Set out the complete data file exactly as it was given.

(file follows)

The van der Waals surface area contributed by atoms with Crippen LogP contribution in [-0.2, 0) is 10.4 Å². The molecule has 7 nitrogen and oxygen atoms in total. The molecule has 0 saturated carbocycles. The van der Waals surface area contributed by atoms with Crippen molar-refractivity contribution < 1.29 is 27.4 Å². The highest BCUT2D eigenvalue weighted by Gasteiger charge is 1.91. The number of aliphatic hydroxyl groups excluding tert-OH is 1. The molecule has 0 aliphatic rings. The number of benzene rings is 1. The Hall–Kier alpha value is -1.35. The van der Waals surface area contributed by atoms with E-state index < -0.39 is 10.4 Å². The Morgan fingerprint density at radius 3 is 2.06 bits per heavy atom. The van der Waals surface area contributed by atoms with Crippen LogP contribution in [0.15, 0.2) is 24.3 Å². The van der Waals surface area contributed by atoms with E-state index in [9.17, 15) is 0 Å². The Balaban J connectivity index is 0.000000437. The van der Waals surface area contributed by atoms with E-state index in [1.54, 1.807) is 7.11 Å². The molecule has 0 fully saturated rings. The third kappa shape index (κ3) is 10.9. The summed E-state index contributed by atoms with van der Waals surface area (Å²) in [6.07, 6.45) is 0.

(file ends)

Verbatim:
The van der Waals surface area contributed by atoms with Crippen LogP contribution in [-0.2, 0) is 10.4 Å². The molecule has 7 nitrogen and oxygen atoms in total. The molecule has 0 saturated carbocycles. The van der Waals surface area contributed by atoms with Crippen molar-refractivity contribution < 1.29 is 27.4 Å². The highest BCUT2D eigenvalue weighted by Gasteiger charge is 1.91. The number of aliphatic hydroxyl groups excluding tert-OH is 1. The molecule has 0 aliphatic rings. The number of benzene rings is 1. The Hall–Kier alpha value is -1.35. The van der Waals surface area contributed by atoms with E-state index < -0.39 is 10.4 Å². The Morgan fingerprint density at radius 3 is 2.06 bits per heavy atom. The van der Waals surface area contributed by atoms with Crippen LogP contribution in [0.15, 0.2) is 24.3 Å². The van der Waals surface area contributed by atoms with E-state index in [9.17, 15) is 0 Å². The Balaban J connectivity index is 0.000000437. The van der Waals surface area contributed by atoms with E-state index in [1.54, 1.807) is 7.11 Å². The molecule has 0 fully saturated rings. The third kappa shape index (κ3) is 10.9. The summed E-state index contributed by atoms with van der Waals surface area (Å²) in [6.07, 6.45) is 0.